Crossvergence and cultural tendencies: A longitudinal test of the Hong Kong, Taiwan and United States banking sectors
Cultural attitudes in two, sometimes assumed similar, regions of Greater China (Hong Kong and Taiwan) were compared and examined within the context of an often assumed, dissimilar region (the United States) for the banking industry during 1985 and 2000. The potentially dynamic nature of national culture, as opposed to a more static approach that is often assumed in management research using a Hofstede framework, is examined. The evidence of relative sample convergence, particularly in relation to collectivism and uncertainty avoidance, along with select, individual region static positions for cultural dimensions provide support for the crossvergence theory [Ralston, D., Holt, D, Terpstra, R., Kai-Cheng, Y., 1997. The impact of national culture and economic ideology on managerial work values: a study of the U.S., Russia, Japan and China. Journal of International Business Studies 28, 177-207]. Pragmatically the research suggests organizational policies and practices should be updated for maximum effectiveness in relation to crossverging realities and that culture is not static. Academically the research cautions use of approaches that rely on dated rankings for cultural indicators as a basis for current examination since relative cultural positions among regions and nations are also not static.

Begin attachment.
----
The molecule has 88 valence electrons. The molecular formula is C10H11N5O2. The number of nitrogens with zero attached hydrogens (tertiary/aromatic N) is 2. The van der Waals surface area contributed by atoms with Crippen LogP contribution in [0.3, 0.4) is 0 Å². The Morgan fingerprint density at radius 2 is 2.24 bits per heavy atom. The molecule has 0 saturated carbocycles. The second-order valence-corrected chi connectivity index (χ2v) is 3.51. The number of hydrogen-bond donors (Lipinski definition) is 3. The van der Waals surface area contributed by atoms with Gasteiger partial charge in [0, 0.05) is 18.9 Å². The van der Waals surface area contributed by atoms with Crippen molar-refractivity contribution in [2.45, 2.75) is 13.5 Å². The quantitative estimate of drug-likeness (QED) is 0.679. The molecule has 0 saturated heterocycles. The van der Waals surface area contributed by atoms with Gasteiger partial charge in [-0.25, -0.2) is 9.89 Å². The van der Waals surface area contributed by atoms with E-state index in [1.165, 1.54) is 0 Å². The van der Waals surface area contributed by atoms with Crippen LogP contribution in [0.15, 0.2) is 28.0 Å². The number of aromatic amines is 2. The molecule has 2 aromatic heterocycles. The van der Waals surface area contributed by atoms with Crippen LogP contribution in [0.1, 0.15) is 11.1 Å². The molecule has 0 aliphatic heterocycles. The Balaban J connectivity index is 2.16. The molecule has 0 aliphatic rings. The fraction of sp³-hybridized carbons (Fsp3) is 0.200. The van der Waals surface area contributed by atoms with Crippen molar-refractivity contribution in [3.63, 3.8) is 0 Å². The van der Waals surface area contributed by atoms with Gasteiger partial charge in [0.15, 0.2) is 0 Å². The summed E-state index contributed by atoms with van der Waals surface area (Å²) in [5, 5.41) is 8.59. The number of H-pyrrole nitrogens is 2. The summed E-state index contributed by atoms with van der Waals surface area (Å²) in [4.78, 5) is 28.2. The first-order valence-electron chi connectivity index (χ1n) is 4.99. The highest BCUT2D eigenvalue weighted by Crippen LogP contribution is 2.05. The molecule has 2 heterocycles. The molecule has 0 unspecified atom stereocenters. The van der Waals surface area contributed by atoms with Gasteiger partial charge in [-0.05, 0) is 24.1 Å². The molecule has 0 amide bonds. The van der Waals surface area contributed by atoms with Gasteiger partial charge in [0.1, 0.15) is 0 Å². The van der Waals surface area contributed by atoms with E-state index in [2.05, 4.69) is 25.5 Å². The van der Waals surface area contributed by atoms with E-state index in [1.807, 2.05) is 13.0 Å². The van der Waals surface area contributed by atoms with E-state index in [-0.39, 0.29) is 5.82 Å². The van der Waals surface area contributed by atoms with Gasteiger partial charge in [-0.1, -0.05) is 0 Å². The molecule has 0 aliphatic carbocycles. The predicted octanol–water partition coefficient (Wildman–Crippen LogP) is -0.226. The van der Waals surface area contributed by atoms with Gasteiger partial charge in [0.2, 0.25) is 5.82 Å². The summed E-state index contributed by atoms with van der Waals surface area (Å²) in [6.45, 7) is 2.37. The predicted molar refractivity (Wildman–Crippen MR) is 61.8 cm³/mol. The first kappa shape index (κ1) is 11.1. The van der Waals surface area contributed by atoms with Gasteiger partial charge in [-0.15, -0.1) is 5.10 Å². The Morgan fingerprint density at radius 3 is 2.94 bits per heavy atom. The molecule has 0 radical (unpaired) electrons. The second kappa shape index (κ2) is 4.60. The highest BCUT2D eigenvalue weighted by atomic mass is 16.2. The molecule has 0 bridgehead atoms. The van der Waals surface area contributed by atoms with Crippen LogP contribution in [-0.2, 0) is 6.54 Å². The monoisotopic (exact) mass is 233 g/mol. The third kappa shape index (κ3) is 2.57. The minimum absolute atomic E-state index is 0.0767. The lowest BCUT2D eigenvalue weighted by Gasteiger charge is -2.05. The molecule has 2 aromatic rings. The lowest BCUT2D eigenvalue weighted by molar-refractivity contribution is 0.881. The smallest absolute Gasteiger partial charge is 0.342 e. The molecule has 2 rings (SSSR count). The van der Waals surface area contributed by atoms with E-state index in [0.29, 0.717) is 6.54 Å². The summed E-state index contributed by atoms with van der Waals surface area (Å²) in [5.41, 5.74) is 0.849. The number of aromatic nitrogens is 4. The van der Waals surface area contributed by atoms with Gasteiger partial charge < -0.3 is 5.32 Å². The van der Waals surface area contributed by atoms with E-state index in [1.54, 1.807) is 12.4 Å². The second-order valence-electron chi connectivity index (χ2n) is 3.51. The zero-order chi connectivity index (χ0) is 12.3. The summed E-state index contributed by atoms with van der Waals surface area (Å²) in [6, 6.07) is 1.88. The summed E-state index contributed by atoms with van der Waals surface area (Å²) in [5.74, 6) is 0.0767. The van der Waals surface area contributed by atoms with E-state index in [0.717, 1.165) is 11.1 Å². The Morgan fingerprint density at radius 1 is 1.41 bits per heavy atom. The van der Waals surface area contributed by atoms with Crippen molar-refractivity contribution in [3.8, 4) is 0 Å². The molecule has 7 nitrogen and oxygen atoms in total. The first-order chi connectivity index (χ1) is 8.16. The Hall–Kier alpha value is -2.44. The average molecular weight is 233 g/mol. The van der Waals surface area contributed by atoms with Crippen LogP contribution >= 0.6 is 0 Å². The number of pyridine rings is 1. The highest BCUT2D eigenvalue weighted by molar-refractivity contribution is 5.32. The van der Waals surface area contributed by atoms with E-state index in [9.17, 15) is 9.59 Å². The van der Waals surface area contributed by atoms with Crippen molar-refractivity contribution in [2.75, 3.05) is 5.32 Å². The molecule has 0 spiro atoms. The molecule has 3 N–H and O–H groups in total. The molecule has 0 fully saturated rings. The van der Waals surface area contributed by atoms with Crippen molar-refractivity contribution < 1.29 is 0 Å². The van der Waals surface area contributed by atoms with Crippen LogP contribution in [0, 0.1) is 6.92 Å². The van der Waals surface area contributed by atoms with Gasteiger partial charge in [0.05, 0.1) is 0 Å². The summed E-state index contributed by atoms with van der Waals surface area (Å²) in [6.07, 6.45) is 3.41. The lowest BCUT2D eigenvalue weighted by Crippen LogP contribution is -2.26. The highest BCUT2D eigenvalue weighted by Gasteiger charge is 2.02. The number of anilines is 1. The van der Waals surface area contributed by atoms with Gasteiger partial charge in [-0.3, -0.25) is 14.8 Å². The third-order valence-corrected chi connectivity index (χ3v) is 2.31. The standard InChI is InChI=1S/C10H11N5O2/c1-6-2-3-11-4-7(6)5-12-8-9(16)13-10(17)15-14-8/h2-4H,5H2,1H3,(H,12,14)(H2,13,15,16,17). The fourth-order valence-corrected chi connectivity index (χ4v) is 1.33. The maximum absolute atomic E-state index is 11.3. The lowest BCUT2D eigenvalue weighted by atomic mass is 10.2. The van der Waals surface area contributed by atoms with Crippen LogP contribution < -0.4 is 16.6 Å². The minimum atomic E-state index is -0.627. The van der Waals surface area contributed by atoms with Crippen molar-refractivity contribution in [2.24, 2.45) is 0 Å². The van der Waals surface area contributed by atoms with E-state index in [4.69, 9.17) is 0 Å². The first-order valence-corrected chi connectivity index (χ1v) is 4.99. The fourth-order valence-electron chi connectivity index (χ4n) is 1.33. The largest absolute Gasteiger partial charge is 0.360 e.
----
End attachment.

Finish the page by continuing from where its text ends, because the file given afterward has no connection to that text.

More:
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Volume (Year): 12 (2006)
Issue (Month): 1 (March)
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